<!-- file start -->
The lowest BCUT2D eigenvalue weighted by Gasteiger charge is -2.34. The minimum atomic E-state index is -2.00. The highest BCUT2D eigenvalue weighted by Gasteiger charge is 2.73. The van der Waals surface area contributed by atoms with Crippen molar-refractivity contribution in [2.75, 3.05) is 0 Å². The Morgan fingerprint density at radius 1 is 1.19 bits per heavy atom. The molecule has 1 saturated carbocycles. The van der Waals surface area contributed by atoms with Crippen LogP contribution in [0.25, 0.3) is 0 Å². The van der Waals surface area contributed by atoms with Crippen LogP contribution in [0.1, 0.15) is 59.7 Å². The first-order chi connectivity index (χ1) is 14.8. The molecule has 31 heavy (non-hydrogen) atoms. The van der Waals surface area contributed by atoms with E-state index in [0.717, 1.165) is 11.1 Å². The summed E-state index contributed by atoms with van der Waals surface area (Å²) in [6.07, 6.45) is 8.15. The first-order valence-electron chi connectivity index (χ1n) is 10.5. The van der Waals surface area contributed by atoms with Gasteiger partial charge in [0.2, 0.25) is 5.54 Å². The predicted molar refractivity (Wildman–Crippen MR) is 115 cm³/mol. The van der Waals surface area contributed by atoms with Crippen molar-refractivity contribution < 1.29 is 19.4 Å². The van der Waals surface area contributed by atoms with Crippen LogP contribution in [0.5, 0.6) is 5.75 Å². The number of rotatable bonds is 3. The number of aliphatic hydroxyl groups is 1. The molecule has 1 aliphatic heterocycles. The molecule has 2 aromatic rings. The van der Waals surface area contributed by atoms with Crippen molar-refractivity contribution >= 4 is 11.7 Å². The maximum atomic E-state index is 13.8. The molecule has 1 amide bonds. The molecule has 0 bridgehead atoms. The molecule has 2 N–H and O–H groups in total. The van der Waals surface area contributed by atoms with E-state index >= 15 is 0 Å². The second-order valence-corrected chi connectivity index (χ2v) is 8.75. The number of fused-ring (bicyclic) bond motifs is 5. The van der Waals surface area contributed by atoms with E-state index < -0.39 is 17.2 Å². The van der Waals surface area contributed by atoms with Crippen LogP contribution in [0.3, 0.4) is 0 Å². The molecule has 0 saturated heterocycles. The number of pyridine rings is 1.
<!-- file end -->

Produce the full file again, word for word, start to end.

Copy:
The lowest BCUT2D eigenvalue weighted by Gasteiger charge is -2.34. The minimum atomic E-state index is -2.00. The highest BCUT2D eigenvalue weighted by Gasteiger charge is 2.73. The van der Waals surface area contributed by atoms with Crippen molar-refractivity contribution in [2.75, 3.05) is 0 Å². The Morgan fingerprint density at radius 1 is 1.19 bits per heavy atom. The molecule has 1 saturated carbocycles. The van der Waals surface area contributed by atoms with Crippen LogP contribution in [0.25, 0.3) is 0 Å². The van der Waals surface area contributed by atoms with Crippen LogP contribution in [0.1, 0.15) is 59.7 Å². The first-order chi connectivity index (χ1) is 14.8. The molecule has 31 heavy (non-hydrogen) atoms. The van der Waals surface area contributed by atoms with E-state index in [0.717, 1.165) is 11.1 Å². The summed E-state index contributed by atoms with van der Waals surface area (Å²) in [6.07, 6.45) is 8.15. The first-order valence-electron chi connectivity index (χ1n) is 10.5. The van der Waals surface area contributed by atoms with Gasteiger partial charge in [0.2, 0.25) is 5.54 Å². The predicted molar refractivity (Wildman–Crippen MR) is 115 cm³/mol. The van der Waals surface area contributed by atoms with Crippen molar-refractivity contribution < 1.29 is 19.4 Å². The van der Waals surface area contributed by atoms with Crippen LogP contribution in [0.5, 0.6) is 5.75 Å². The number of rotatable bonds is 3. The number of aliphatic hydroxyl groups is 1. The molecule has 1 aliphatic heterocycles. The molecule has 2 aromatic rings. The van der Waals surface area contributed by atoms with Crippen molar-refractivity contribution >= 4 is 11.7 Å². The maximum atomic E-state index is 13.8. The molecule has 1 amide bonds. The molecule has 0 bridgehead atoms. The molecule has 2 N–H and O–H groups in total. The van der Waals surface area contributed by atoms with E-state index >= 15 is 0 Å². The second-order valence-corrected chi connectivity index (χ2v) is 8.75. The number of fused-ring (bicyclic) bond motifs is 5. The van der Waals surface area contributed by atoms with E-state index < -0.39 is 17.2 Å². The van der Waals surface area contributed by atoms with Crippen LogP contribution in [0.3, 0.4) is 0 Å². The molecule has 0 saturated heterocycles. The number of pyridine rings is 1.